Thommy Ford Reads

A blog by the staff of the Thomas Ford Memorial Library

First Person Rural: Essays of a Sometime Farmer by Noel Perrin (818 Per)

Looking for books to display, I frequently find books I keep to read. It is like my going to the garden and eating raspberries before I fill a basket for the neighbors – I have to like what I pass on. This is how I happened to bring home First Person Rural: Essays of a Sometime Farmer by Noel Perrin. Forgotten by most, a few people remember it along with other back-to-the farm books popular in the 1960s and 1970s, such as Living the Good Life by Helen and Scott Nearing and The Firefox Book and its sequels. These books explained how to build houses and barns, sow crops, harvest, raise livestock, and lead sane earth-friendly lives. By republishing articles that Perrin wrote for Vermont Life, Country Journal, and The New Yorker, First Person Rural added to this literature. Perrin told from experience how to build fences, buy a pickup truck, and make sugar from lower grades of maple syrup. In a lightly self-effacing manner, he usually started by revealing all his mistakes and what he had to do to correct them. Then he told how to do it right.  It is over thirty or forty years since Perrin wrote these essays and some things have obviously changed about pickup trucks, taking firewood across state lines, the market prices for maple syrup, and the tenor of life in Vermont. I found some of these obvious changes added to my interest in his experiences. The book is old enough to now be history but still relevant as a handbook for simple living. – Review by Rick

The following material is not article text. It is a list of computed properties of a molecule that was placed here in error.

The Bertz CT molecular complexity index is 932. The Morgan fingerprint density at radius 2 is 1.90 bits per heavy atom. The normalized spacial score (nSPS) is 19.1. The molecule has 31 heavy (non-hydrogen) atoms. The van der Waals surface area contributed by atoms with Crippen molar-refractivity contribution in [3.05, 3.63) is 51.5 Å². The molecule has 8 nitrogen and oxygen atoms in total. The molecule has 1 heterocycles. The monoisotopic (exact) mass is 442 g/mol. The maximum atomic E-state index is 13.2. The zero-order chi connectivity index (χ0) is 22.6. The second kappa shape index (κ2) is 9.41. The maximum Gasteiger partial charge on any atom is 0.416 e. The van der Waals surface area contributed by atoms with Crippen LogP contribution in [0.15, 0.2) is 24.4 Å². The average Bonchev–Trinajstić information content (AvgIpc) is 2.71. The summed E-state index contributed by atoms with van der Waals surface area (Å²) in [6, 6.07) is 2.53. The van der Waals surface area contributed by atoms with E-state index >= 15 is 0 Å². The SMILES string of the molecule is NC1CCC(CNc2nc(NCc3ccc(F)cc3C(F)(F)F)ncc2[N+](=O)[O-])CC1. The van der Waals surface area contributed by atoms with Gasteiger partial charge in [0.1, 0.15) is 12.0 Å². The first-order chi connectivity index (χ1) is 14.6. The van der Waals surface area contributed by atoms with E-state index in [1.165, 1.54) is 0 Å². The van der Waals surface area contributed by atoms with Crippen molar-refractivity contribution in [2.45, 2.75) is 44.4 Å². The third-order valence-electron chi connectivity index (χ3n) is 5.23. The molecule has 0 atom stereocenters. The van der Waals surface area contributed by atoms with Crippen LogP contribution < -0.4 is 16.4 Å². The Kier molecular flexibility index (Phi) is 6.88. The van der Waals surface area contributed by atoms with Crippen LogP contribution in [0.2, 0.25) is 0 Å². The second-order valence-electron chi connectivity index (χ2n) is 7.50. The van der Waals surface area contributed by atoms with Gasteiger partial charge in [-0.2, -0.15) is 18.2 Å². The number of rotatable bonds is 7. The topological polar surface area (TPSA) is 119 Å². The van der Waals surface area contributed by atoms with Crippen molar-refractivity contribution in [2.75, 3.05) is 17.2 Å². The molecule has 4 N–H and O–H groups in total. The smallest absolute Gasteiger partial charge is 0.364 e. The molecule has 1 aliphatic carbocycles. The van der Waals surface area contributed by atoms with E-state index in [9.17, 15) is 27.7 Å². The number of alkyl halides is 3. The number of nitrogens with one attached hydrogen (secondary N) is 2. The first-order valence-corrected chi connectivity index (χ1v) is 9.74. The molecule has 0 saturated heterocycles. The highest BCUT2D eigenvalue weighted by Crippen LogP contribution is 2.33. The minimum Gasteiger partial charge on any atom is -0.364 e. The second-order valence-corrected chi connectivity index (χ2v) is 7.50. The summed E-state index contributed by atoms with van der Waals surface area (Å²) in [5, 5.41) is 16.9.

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This entry was posted on September 13, 2011 by in Book Review, How To, Non-Fiction.
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